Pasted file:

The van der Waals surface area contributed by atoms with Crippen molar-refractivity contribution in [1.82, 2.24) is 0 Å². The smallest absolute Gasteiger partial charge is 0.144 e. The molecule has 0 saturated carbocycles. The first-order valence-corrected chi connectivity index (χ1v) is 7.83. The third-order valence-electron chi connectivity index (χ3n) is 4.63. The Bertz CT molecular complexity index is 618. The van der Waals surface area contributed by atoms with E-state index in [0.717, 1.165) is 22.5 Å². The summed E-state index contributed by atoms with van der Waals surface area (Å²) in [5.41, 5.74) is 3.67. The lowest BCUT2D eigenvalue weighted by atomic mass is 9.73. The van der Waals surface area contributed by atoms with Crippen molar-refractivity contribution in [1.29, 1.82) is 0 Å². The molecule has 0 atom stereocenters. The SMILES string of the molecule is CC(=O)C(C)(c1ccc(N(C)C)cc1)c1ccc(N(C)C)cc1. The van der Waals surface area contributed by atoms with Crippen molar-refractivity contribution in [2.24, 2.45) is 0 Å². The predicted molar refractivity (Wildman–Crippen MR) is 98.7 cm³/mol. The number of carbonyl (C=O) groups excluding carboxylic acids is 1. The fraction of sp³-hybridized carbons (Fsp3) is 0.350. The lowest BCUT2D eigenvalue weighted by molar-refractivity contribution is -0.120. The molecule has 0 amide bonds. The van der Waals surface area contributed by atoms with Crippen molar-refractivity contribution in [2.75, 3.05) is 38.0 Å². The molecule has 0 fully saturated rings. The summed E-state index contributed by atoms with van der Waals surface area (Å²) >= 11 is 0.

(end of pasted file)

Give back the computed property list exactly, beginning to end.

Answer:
The van der Waals surface area contributed by atoms with Crippen molar-refractivity contribution in [1.82, 2.24) is 0 Å². The smallest absolute Gasteiger partial charge is 0.144 e. The molecule has 0 saturated carbocycles. The first-order valence-corrected chi connectivity index (χ1v) is 7.83. The third-order valence-electron chi connectivity index (χ3n) is 4.63. The Bertz CT molecular complexity index is 618. The van der Waals surface area contributed by atoms with E-state index in [0.717, 1.165) is 22.5 Å². The summed E-state index contributed by atoms with van der Waals surface area (Å²) in [5.41, 5.74) is 3.67. The lowest BCUT2D eigenvalue weighted by atomic mass is 9.73. The van der Waals surface area contributed by atoms with Crippen molar-refractivity contribution in [1.29, 1.82) is 0 Å². The molecule has 0 atom stereocenters. The SMILES string of the molecule is CC(=O)C(C)(c1ccc(N(C)C)cc1)c1ccc(N(C)C)cc1. The van der Waals surface area contributed by atoms with Crippen molar-refractivity contribution in [2.24, 2.45) is 0 Å². The predicted molar refractivity (Wildman–Crippen MR) is 98.7 cm³/mol. The number of carbonyl (C=O) groups excluding carboxylic acids is 1. The fraction of sp³-hybridized carbons (Fsp3) is 0.350. The lowest BCUT2D eigenvalue weighted by molar-refractivity contribution is -0.120. The molecule has 0 amide bonds. The van der Waals surface area contributed by atoms with Crippen molar-refractivity contribution in [2.75, 3.05) is 38.0 Å². The molecule has 0 fully saturated rings. The summed E-state index contributed by atoms with van der Waals surface area (Å²) >= 11 is 0.